Safety and Efficacy of Prolonged Dexmedetomidine Use in Critically Ill Children With Heart Disease

Punkaj Gupta, MBBS; Wendy Whiteside, MD; Arash Sabati, MD; Tiffany M. Tesoro, Pharm D; Jeffrey M. Gossett, MS; Joseph D. Tobias, MD; Stephen J. Roth, MD, MPH


Pediatr Crit Care Med. 2012;13(6):660-666. 

In This Article

Abstract and Introduction


Objectives: To evaluate the safety and efficacy of prolonged dexmedetomidine administration (≥96 hrs) in critically ill children with heart disease.
Design: Retrospective observational study.
Setting: Cardiovascular intensive care unit in a single, tertiary care, academic children's hospital.
Interventions: None.
Subjects: We conducted a retrospective review of the charts of all critically ill infants and children (up to 18 yrs of age) with congenital or acquired heart disease who received dexmedetomidine for ≥96 hrs in our pediatric cardiovascular intensive care unit between January 2009 and March 2010. Patients were divided into two groups for study purposes: the dexmedetomidine group (n = 52) included patients who received a dexmedetomidine infusion along with other conventional sedation agents, and the control group (n = 42) included patients who received conventional sedation agents without the use of dexmedetomidine. Clinical outcomes evaluated in our study included days of mechanical ventilation, cardiovascular intensive care unit length of stay, hospital length of stay, and mortality. To evaluate the safety of dexmedetomidine, we collected physiologic data, including heart rate, mean arterial pressure, respiratory rate, systemic oxygen saturation by pulse oximetry, and inotrope score. To assess the efficacy of dexmedetomidine, we examined the amount and duration of concomitant sedation and analgesic infusions over a period of 24 hrs in both dexmedetomidine and control groups. We also examined the number of rescue boluses for each category prior to the initiation of sedative infusion, during the sedative infusion, and after the termination of the sedative infusion. The potential side effects evaluated in our study included nausea, vomiting, abdominal distension, dysrhythmias, neurological abnormalities, seizures, and signs and symptoms of withdrawal.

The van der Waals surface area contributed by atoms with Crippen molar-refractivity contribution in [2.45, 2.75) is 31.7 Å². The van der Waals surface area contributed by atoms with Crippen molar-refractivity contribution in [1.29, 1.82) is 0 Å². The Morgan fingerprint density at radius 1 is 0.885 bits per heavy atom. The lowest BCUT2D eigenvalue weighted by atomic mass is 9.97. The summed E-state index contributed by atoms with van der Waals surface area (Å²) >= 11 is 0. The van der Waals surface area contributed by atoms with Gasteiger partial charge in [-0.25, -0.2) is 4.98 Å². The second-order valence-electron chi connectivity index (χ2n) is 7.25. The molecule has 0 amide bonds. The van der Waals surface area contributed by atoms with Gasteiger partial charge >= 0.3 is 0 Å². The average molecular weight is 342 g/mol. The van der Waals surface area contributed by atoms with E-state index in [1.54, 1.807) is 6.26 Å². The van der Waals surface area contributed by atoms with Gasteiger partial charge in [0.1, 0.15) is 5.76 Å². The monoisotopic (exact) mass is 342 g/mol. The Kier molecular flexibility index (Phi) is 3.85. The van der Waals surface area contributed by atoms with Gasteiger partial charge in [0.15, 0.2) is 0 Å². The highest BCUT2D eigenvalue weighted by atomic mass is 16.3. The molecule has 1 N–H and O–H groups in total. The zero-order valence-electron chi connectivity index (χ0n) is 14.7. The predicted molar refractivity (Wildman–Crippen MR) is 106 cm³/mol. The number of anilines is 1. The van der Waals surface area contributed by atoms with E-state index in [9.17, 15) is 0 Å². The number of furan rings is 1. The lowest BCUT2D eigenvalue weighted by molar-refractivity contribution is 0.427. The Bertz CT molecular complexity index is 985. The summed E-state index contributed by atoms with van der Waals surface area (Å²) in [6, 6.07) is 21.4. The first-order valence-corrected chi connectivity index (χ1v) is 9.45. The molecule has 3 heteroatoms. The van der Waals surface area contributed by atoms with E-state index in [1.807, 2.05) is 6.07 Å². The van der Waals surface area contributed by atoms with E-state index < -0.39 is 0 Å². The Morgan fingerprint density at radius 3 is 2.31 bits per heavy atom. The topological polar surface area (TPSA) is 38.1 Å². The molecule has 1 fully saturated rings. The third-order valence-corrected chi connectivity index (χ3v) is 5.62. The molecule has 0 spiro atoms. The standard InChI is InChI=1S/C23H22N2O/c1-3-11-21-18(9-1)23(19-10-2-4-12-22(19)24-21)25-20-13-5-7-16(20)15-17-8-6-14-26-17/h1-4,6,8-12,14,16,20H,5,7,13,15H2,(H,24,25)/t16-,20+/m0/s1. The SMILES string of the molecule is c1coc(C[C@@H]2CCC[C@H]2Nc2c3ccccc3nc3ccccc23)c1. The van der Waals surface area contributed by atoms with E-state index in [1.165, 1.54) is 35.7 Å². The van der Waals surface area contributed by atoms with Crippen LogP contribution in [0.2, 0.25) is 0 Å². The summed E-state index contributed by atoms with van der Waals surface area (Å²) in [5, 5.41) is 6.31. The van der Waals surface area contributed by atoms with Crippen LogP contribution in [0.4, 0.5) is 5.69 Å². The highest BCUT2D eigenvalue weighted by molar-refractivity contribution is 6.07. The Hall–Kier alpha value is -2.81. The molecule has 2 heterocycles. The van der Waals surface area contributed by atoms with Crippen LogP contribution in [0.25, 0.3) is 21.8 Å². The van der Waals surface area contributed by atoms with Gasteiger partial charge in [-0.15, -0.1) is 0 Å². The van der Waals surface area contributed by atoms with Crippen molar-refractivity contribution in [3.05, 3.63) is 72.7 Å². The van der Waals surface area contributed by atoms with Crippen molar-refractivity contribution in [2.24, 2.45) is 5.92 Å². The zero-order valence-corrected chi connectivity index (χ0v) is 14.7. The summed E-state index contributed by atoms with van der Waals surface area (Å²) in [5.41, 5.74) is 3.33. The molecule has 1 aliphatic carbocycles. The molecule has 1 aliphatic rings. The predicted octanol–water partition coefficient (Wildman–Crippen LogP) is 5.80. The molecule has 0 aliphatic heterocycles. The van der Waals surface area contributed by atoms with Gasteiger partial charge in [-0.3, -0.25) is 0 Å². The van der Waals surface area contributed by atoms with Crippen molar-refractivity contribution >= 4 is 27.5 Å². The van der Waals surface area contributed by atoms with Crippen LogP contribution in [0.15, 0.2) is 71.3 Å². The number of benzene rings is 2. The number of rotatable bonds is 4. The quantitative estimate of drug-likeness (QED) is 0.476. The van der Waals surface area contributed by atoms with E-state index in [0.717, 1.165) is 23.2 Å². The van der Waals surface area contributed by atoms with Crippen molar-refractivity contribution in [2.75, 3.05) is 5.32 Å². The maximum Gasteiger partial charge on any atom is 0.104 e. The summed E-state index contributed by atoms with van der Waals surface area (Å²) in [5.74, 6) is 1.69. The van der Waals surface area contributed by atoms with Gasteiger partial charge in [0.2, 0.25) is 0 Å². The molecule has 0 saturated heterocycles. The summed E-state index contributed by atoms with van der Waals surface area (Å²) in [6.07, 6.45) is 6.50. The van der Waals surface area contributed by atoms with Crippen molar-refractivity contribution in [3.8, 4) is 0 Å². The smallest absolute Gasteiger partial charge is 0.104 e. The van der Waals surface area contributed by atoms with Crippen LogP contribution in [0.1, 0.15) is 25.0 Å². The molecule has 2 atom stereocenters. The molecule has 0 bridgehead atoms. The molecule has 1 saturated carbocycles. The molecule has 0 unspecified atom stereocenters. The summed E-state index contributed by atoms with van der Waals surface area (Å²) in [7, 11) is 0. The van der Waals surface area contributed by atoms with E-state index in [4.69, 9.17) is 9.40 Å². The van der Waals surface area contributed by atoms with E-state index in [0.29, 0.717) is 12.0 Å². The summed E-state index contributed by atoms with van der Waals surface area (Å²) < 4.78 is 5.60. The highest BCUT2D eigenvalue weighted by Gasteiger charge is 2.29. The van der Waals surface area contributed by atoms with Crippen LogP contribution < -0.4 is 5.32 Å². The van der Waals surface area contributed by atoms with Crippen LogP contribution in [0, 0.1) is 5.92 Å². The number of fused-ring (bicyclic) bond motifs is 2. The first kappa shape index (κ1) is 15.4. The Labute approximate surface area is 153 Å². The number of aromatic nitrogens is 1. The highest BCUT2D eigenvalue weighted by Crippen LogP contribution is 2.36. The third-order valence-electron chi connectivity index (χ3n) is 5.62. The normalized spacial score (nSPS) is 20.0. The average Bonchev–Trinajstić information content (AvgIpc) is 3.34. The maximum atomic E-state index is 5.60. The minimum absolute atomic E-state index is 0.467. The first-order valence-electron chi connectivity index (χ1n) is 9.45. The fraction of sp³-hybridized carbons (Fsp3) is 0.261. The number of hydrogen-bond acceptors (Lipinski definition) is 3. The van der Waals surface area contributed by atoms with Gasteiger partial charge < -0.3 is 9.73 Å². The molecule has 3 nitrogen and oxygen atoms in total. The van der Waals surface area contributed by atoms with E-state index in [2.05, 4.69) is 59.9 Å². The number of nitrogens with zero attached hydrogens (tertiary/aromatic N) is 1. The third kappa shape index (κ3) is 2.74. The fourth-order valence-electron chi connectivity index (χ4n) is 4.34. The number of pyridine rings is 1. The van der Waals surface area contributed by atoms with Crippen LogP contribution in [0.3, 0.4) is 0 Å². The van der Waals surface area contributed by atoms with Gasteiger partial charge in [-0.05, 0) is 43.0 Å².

Measurements and Main Results: Patients' baseline characteristics were similar in the two groups. Patient complexity as measured by Risk-Adjusted Classification for Congenital Heart Surgery-1 score, ventricular ejection fraction, and proportion of patients receiving mechanical ventilatory support at the time of initiation of sedative infusion was also similar. The duration and amount of continuous midazolam and morphine infusions were significantly lower in the dexmedetomidine group when compared to the control group. During dexmedetomidine infusion, there was no statistical difference in the heart rate and blood pressure between the two groups. Inotrope score was significantly lower in the dexmedetomidine group as compared to the control group in the last 6 hrs prior to termination of dexmedetomidine infusion (p < .001), and at 1 hr (p < .001) and 6 hrs (p < .001) after termination of dexmedetomidine infusion. There was no difference in duration of mechanical ventilation (p = .77), cardiovascular intensive care unit length of stay (p = .29), or hospital length of stay (p = .43) in the two groups. One patient experienced junctional rhythm at 130 beats/min requiring temporary pacing. No other significant side effects were noted. A higher proportion of patients in the dexmedetomidine group were administered clonidine when compared to the control group after termination of dexmedetomidine (31% vs. 7%, p = .005).